The head of Merope tuber (Meropeidae) and the phylogeny of Mecoptera (Hexapoda)

F. Friedrich, H. Pohl, F. Beckmann, R.G. Beutel
Arthropod structure & development 42(1), 69-88
Graphical abstract:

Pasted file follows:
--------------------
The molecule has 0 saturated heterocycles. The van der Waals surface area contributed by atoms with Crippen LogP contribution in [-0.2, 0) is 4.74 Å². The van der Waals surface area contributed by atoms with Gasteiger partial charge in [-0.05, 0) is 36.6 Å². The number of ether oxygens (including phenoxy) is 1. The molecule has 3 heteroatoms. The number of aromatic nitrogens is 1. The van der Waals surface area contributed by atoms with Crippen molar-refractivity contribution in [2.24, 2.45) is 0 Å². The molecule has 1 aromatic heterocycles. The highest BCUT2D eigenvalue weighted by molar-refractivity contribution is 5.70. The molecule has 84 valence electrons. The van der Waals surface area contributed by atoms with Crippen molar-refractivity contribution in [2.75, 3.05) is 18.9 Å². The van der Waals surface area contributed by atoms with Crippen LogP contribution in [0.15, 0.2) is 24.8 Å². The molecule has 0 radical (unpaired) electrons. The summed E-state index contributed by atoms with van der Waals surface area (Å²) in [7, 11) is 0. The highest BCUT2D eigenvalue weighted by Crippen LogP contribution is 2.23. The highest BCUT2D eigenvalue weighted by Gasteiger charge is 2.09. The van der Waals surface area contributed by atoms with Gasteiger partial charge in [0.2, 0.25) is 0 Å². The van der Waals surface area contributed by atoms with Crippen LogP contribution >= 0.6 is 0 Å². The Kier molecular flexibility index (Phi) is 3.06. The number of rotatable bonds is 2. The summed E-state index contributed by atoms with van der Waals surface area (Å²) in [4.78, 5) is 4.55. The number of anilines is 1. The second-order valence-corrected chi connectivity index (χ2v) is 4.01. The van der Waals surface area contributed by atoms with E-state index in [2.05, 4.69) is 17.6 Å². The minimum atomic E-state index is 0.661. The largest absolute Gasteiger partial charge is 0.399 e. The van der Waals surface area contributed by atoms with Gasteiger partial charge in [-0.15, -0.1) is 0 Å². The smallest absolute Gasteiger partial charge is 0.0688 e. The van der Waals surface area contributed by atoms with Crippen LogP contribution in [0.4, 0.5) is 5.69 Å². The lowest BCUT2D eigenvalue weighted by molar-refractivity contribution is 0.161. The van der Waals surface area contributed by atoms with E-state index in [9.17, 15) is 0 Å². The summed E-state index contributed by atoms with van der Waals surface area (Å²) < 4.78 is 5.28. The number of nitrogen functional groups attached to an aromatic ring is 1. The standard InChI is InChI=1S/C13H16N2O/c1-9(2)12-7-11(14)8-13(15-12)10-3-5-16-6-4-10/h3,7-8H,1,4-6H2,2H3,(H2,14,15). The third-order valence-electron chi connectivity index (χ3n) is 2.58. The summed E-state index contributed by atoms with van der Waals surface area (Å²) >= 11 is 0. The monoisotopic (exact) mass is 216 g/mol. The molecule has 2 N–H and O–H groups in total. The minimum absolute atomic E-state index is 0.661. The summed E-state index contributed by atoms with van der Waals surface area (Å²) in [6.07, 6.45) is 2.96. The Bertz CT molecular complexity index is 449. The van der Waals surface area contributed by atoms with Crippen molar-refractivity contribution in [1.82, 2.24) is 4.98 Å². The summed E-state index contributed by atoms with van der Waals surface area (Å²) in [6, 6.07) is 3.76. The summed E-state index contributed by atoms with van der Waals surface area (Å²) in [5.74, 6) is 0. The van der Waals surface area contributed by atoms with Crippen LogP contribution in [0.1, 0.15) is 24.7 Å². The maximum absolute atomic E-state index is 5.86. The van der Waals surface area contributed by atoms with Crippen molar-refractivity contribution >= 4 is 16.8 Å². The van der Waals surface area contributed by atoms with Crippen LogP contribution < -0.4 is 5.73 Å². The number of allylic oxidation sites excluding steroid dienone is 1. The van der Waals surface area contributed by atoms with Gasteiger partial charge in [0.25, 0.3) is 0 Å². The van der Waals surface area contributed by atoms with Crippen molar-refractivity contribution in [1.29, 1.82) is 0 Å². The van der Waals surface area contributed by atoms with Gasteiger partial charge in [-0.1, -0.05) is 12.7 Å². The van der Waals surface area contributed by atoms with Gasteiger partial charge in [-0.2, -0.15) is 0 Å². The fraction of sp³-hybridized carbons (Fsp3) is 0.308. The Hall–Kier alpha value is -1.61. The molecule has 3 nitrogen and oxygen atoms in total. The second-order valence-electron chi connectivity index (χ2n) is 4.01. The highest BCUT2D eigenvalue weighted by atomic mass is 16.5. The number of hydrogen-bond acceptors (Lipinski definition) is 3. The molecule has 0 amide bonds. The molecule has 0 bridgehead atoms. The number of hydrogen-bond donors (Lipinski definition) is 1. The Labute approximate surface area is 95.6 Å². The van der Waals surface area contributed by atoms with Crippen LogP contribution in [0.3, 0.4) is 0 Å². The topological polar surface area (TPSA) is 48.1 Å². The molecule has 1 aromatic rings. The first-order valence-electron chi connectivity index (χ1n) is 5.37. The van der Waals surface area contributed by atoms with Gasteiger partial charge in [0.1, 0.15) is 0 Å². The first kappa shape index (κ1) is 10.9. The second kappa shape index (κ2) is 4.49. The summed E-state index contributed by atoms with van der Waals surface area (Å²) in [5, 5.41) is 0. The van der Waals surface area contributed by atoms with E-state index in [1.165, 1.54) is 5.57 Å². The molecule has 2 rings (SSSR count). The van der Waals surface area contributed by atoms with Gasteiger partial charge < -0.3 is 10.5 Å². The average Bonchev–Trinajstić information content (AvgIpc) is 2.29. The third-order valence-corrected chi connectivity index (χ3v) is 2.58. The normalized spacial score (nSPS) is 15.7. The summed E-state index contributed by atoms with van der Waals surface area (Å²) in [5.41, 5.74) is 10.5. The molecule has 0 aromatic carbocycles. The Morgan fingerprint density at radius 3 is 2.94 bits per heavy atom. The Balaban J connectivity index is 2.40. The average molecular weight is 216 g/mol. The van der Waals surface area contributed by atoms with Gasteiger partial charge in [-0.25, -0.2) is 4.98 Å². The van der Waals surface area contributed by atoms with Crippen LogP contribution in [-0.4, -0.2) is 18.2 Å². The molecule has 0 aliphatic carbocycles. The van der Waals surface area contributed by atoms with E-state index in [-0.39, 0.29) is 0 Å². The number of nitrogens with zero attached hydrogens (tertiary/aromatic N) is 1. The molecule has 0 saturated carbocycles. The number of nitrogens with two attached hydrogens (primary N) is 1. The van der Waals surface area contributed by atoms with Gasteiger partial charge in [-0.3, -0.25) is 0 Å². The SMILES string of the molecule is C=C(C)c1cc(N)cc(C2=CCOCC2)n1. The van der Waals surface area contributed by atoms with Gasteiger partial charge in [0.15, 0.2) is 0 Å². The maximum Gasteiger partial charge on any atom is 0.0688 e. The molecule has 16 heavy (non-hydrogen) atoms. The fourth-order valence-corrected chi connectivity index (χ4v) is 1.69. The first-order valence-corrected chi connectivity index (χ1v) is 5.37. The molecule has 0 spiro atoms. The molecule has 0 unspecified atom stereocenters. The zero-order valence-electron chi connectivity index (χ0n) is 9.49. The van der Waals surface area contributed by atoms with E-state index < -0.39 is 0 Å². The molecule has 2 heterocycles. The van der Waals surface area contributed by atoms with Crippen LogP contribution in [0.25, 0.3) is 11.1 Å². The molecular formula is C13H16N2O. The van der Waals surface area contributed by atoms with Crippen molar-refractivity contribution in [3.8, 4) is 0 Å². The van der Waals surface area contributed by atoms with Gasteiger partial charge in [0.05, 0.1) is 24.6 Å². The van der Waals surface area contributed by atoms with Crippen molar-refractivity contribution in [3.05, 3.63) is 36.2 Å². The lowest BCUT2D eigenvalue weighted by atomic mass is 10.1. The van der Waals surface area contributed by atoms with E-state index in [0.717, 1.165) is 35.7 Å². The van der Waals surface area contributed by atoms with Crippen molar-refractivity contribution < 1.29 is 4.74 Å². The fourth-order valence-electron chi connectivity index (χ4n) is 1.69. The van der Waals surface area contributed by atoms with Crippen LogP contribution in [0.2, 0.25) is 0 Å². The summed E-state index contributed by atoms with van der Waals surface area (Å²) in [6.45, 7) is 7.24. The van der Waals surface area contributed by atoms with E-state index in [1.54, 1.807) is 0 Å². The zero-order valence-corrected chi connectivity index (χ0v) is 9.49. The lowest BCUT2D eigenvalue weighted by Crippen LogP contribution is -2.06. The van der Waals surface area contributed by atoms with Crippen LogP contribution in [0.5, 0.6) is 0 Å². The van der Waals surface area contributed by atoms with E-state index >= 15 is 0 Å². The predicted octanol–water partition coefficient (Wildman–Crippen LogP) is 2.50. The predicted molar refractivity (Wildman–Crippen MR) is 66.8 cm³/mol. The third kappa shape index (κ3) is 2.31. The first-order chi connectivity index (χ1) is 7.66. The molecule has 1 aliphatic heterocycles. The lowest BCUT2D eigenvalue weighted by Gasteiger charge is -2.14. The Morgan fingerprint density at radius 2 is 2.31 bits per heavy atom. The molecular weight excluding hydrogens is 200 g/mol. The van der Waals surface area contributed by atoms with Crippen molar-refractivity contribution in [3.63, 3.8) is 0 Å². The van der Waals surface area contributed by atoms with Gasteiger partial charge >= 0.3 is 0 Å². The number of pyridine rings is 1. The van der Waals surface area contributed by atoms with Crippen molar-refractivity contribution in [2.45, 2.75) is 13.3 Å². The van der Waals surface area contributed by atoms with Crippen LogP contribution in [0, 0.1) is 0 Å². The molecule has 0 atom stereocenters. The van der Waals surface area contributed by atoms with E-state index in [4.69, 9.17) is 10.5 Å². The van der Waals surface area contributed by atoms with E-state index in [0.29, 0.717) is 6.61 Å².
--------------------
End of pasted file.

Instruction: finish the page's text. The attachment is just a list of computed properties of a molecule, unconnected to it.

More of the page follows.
External and internal features of the head of adults of Merope tuber were examined and described in detail. The results were compared to conditions found in other members of Mecoptera and other antliophoran lineages. A list of characters of different body parts and life stages is presented. The parsimony analysis and a recent evaluation of thoracic features suggest a basal placement of Merope within monophyletic Pistillifera. The monophyly of Mecoptera was not supported by our data set. Nannochoristidae (Nannomecoptera) was placed as sistertaxon of a clade comprising Diptera and Siphonaptera. Cephalic features supporting this group are modifications of the mouthparts linked to feeding on liquid substrates. Considering recent results of extensive morphological and molecular investigations we consider this placement of Nannochoristidae and the implied mecopteran paraphyly as a possible artefact. Potential cephalic autapomorphies of Mecoptera are the presence of a tooth-like projection of the gena and a prepharyngeal tube, the absence of M. frontolabralis, and the origin of M. tentoriooralis on the middle region of the anterior tentorial arm. Despite of the conspicuous morphological differences between Caurinus and the other boreid genera the family forms a well supported clade. A sistergroup relationship between Boreidae and Pistillifera is confirmed. A unique synapomorphy is the presence of specialized dilator muscles of the salivary duct. The reconstruction of the relationships of the pistilliferan taxa is strongly impeded by a serious lack of morphological data. However, a group comprising Eomeropidae, Choristidae, Apteropanorpidae, Panorpidae and Panorpodidae is supported in our analyses. Further well documented anatomical data are needed for a reliable reconstruction of mecopteran relationships. The collecting and morphological study of larvae should also have high priority. Inherent problems are extreme secondary modifications of cephalic features of Caurinus and Nannochorista.